March 8, 2013 in Business

Young investors look to fuel housing market

Paul Owers McClatchy-Tribune
 

Young real estate investor Mike Benton checks up on one of his properties he is fixing up to resell, in Fort Lauderdale, Fla., on Feb. 28.
(Full-size photo)

At 28, Rob Lananna wants to make real estate investing a full-time gig.

Lananna is part of a group of professionals in their 20s and 30s trying to capitalize on the recovering housing market through buying and reselling homes.

“I really like what I do,” he said. “I like taking something that’s ugly and dirty and turning it into something that’s beautiful.”

Lananna recently completed his first deal, buying a bank-owned home in Boynton Beach, Fla., for $68,000, renovating it for $30,000 and reselling it within six months for $135,000.

He bought another house in West Palm Beach, Fla., for $60,000, put in $15,000 of work and listed it for $125,000.

David Dweck, founder of the Boca Real Estate Investment Club, said he’s seeing more young people join the group because of concerns about pursuing traditional careers in a still-lackluster economy.

“The same-old, same-old working 40 hours a week for 40 years is no longer the American way,” Dweck said. “People are starting to realize that real estate investment is viable.”

While rampant investor-led speculation fueled the housing bust of 2006 to 2011, today’s investors take a more cautious approach and add value to the properties before turning around and selling them, Dweck said. He encourages club members to “buy low, sell low” and not pay more than 65 percent of the value of the home after repairs.

But this buy-fix-sell model does require cash in hand, which disqualifies many young investors, Dweck said.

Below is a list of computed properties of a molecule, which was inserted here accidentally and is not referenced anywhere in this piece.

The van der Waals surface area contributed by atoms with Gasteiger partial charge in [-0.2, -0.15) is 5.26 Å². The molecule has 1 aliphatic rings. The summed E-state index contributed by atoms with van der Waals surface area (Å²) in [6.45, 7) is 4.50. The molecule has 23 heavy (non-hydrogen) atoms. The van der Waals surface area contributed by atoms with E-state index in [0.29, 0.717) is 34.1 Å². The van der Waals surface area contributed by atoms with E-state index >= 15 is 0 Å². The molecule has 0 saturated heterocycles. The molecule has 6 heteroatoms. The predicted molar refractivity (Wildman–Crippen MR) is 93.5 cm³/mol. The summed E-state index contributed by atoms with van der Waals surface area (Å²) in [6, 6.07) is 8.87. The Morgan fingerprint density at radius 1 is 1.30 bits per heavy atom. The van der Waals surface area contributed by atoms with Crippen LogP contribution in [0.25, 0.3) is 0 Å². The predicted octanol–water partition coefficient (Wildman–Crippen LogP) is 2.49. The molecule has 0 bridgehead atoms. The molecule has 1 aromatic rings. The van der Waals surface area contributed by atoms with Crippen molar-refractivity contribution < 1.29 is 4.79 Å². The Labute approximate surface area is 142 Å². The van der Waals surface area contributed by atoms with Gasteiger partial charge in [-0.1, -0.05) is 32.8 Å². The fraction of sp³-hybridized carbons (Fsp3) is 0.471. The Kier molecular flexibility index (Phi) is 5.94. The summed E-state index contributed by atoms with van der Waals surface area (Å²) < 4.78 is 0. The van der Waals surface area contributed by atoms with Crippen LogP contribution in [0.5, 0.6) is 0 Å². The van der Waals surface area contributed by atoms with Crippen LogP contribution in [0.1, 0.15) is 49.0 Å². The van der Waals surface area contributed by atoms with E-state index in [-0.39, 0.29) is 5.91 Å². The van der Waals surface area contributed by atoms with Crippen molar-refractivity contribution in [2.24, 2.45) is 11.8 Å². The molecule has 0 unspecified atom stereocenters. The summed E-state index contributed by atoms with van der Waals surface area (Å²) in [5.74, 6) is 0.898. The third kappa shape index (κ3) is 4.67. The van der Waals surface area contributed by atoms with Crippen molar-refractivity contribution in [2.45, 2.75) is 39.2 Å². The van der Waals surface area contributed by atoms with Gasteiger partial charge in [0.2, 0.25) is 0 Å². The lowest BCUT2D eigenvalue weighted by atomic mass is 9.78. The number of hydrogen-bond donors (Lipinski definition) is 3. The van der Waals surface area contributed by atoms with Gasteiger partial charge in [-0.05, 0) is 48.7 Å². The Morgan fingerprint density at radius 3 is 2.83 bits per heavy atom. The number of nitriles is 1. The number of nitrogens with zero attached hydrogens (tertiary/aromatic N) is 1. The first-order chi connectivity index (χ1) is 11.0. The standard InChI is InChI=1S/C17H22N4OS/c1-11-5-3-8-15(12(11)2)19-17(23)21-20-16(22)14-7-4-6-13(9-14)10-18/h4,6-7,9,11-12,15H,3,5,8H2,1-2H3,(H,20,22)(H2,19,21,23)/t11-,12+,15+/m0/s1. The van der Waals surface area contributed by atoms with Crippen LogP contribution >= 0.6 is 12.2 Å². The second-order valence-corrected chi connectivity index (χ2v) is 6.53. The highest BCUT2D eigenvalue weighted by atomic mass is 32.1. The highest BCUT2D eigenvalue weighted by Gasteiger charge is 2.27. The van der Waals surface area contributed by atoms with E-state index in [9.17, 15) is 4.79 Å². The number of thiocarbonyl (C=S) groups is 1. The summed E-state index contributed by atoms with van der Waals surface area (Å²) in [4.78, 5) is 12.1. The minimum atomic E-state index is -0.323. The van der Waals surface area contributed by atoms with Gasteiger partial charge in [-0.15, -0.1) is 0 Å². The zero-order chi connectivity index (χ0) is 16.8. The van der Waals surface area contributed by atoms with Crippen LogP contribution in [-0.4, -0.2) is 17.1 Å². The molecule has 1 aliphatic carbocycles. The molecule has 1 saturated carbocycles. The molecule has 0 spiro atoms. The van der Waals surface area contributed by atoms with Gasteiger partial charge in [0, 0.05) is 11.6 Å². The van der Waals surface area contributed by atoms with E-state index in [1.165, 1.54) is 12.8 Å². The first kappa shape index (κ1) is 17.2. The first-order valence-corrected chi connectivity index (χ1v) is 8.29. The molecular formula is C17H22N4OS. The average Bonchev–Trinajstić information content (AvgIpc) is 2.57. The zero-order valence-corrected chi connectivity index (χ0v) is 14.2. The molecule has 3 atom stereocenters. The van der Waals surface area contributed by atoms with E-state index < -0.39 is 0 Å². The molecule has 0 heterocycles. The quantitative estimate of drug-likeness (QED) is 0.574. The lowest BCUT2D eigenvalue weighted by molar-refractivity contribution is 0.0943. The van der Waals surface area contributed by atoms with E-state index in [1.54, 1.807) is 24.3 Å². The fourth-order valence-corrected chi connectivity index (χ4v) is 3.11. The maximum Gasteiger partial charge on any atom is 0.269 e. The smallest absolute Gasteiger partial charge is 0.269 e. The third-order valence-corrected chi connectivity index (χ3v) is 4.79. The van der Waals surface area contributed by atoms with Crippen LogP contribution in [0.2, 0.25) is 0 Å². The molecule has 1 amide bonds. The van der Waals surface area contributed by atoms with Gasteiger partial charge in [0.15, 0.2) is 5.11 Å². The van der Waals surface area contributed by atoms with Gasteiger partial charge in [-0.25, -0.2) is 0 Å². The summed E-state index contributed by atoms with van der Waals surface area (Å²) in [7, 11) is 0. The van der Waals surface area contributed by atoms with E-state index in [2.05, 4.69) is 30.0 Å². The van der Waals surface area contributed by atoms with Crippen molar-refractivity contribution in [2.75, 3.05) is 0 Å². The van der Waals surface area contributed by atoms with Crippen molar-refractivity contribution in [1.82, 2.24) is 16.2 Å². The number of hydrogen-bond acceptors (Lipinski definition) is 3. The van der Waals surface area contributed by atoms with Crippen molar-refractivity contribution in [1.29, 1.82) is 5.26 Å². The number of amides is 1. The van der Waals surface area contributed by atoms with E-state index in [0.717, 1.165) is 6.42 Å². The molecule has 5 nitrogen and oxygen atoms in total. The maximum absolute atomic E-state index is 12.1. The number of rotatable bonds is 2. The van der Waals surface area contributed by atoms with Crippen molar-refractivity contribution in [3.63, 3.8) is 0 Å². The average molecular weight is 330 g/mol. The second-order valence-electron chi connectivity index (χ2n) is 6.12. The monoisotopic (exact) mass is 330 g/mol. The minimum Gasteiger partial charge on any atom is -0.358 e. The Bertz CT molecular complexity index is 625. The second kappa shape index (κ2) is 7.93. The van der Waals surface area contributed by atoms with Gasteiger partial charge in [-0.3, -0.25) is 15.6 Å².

An investor should have enough money to buy the home, renovate it and carry it until it sells. Lananna, an entrepreneur with a background in sales and recycling, recommends having at least $40,000 to $50,000.

Banks typically won’t lend money to investors looking to flip homes, so club members often turn to one of Dweck’s companies to provide financing. It offers short-term loans to investors, who make monthly payments and pay off the balances when the homes sell.

Mike Benton, 34, recently bought a house in Pompano Beach, Fla., for $165,000. After $35,000 in renovations, he sold it for $249,000. He said he and his business partner split about $22,000 profit.

Benton said they also bought and resold a Margate, Fla., house, netting about $12,000.

“I’m putting in surround sound, tiki huts – something that will stand out to clients,” Benton said.

Lananna said he spends about 15 hours a week looking at properties to buy.

“I just try to be the first one out there and beat everyone to the punch,” he said. “I’d like to think (the investment firms) don’t have the same hunger and desire as I do because it’s not their own money.”

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